They Won

This is the kind of story that never gets old.

Daddy knew he needed to make a change.

To get better.

To save his life and ours.

He moved all of us to a whole new life in another state. Far away from the drinking binges and the fighting and the rehab centers that didn’t work. Far away from what happened and what was……..to something good and better.

The convoy to our fresh start rolled out one early summer morning in 1982. As a preteen I was probably less annoyed than most kids my age would have been. I knew I’d miss my friends but I was ready for something better. The hope of a calmer life, a different house, and a new school filled my heart. Moving day was a good day.

My sisters and I weren’t the only ones at a new school. Part of Dad’s new life included seminary and he began the night courses eagerly. He took careful notes in class and squeezed study time in when he could.

I can’t remember the day or the month or the season, but before the end of the first year Dad started drinking again.

Mom was devastated. She never told me that, but I know. Dad was too. When you’re a kid you have no idea what your parents are going through. Then you grow up and endure your own heartaches and one day, without meaning to, you feel the pain of your mom’s fear or the torment of your dad’s struggle with alcohol.

For the next decade Daddy lost the battle with alcohol over and over and over again.

Ten years.

Ten more years of the chaos and violence. Ten more years of tears and sorrow. Regretting the move, resenting the losses. Ten more years of emergency room visits and halfway houses. Ten more years of job changes and the financial strain and moving from house to house.

I’m sure Daddy remembered the day he took his last drink. He may have counted the days but he never told us. After about a year of him not drinking……we realized he wasn’t drinking. Then it was two years, then five. Ten years sober, then 20 years.

Daddy was sober for almost 23 years when he passed away in 2014.

Twenty three years of healing and restored relationships. Twenty three years of good memories. Twenty three years of the sweetest grace.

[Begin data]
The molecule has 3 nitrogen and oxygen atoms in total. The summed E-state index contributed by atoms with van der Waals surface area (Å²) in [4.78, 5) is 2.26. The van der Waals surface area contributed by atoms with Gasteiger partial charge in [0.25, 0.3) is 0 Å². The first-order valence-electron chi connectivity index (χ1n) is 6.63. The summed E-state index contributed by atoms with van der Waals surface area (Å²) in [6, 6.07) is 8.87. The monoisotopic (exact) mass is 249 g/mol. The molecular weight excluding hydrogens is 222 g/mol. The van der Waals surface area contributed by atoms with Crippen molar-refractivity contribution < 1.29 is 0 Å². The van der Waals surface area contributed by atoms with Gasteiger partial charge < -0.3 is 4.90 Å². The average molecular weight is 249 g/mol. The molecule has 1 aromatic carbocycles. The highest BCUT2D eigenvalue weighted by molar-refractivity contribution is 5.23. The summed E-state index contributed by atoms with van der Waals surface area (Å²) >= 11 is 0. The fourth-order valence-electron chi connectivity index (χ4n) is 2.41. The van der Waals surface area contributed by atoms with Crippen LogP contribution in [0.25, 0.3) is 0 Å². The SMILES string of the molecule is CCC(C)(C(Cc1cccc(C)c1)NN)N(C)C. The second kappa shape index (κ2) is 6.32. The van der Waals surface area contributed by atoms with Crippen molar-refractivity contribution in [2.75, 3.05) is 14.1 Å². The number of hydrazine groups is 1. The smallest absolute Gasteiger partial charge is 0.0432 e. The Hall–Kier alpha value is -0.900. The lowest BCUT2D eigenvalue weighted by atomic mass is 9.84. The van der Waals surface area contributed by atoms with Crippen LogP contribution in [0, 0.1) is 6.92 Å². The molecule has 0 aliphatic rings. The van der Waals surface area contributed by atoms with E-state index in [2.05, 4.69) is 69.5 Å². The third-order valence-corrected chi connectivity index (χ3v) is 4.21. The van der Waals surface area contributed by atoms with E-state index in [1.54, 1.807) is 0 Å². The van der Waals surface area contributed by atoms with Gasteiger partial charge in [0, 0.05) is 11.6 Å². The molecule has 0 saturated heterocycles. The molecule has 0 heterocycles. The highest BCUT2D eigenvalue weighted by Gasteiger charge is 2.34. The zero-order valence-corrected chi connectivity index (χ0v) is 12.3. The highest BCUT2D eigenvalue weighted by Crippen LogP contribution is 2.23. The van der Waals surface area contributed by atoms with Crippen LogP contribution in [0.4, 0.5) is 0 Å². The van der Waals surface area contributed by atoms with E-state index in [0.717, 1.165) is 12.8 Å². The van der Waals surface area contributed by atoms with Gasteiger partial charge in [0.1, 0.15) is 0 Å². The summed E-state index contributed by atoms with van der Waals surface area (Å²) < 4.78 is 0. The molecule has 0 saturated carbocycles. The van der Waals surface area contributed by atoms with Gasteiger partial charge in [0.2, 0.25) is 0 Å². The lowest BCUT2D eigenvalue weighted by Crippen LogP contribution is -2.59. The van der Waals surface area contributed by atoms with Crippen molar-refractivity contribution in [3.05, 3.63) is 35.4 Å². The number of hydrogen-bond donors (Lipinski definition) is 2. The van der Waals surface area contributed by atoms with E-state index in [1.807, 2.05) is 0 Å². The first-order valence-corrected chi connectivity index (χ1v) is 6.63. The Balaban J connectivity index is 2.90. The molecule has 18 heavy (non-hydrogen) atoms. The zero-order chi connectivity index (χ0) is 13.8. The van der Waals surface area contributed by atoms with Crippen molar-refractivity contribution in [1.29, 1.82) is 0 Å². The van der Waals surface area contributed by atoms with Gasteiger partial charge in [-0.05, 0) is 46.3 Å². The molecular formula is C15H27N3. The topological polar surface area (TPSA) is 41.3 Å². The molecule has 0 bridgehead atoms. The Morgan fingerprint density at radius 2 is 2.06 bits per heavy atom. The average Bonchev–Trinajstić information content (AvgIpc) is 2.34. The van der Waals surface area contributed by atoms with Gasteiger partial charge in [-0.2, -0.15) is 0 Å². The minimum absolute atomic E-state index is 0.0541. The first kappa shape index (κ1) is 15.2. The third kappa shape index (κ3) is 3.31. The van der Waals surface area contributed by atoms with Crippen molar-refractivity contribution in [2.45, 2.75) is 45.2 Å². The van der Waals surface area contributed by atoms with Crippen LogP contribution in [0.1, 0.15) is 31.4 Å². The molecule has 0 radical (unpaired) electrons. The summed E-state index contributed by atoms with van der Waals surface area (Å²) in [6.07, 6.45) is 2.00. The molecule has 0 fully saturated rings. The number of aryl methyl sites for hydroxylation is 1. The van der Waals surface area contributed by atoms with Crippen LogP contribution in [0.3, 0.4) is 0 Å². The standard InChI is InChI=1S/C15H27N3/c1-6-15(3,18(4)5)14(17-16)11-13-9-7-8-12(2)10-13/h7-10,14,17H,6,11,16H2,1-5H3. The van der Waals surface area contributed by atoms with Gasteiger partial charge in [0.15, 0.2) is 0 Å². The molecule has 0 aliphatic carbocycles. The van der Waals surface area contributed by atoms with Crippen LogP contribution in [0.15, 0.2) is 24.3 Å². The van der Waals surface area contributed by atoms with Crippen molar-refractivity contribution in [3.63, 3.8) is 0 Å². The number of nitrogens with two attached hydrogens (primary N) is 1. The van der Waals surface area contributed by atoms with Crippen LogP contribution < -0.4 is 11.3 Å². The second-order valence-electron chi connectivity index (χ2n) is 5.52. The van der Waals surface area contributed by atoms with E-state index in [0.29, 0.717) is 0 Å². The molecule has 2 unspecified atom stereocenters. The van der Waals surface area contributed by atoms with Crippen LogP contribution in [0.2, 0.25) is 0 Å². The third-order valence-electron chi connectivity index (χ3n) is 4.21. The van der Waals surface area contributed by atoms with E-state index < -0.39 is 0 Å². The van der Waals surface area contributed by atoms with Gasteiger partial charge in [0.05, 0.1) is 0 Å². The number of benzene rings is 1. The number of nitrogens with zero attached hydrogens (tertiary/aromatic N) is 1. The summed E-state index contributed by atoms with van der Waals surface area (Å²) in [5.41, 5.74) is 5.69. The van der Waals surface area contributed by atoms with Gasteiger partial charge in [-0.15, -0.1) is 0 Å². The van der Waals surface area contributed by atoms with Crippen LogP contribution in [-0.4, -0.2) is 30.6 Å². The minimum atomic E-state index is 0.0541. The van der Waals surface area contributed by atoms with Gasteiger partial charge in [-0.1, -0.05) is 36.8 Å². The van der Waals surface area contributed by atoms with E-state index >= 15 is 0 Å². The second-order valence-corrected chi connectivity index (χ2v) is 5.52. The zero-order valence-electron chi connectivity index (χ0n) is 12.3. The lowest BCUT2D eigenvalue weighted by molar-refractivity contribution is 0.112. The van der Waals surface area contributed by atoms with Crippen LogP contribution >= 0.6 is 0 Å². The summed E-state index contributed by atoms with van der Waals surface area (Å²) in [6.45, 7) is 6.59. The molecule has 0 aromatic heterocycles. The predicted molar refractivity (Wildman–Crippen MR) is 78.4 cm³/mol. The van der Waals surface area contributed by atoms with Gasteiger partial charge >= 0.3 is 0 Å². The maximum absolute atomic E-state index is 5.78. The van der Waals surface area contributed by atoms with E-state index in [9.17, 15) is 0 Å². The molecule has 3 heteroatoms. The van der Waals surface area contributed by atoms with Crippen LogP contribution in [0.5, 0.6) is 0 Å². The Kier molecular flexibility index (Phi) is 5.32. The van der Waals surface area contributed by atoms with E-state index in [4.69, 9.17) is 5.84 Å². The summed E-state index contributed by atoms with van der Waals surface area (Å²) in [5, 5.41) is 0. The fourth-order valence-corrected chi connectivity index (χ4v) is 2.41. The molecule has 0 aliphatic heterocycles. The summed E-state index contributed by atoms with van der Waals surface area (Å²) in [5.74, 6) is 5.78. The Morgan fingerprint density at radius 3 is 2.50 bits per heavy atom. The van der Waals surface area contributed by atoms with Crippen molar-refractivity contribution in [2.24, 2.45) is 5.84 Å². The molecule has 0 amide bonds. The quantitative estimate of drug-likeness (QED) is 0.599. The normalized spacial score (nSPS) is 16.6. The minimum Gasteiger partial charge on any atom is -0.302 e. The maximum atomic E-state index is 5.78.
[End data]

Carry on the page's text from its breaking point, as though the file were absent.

They won. Daddy and Mom pressed through and marched on. They fought the good fight and fought with each other. They messed up but moved forward. There were days they wanted to but they didn’t give up.

The long view is what got them through. The good days helped them see beyond the bad ones. When everything was falling apart they believed it could all come together. Love does that. It sees longer and deeper and wider. So my parents kept going. One day at a time. And they won.

The last time Daddy and Mom were face to face and held each others’ hands they weren’t thinking of the hard years. They were thankful for the moment and all the years that got them there.

Photo by Aaron Burden on Unsplash.

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Against the Odds

My parents’ story is an “against the odds” kind of story. They were like the rest of us, trying to make it the best they knew how. Learning to make a life, raise kids, work their jobs, and have fun while doing it. They got it right sometimes but they got it wrong other times.

I don’t hold the wrong parts against them.

We’re all learning as we go. Not one of us has it all figured out. Still we wake up each day, try again, and maybe do better than we did yesterday. But we don’t give up and we don’t give in to the idea that it will never change or that we’ll never learn. We keep at it. Sure we go through trials, we have pain and sorrow and bad things happen. But by the grace of God we make do with what we’ve learned so far.

And we forgive. Then our hearts are softened and all of the sudden we realize we see people differently. Even the ones that caused the pain.

Because you love people better when your heart is softer. And you’re better prepared for the next thing life throws at you. You’ve learned how to weep and laugh and do it with those who are weeping and laughing.

And at the end of your days, someone will say your story is an “against the odds” kind of story.

It’s funny: I always imagined when I was a kid that adults had some kind of inner toolbox full of shiny tools: the saw of discernment, the hammer of wisdom, and sandpaper of patience. But then when I grew up I found that life handed you these rusty bent old tools-friendships, prayer, conscience, honesty-and said ‘do the best you can with these, they will have to do’. And mostly, against all odds, they do.

                                                                              Anne Lamott

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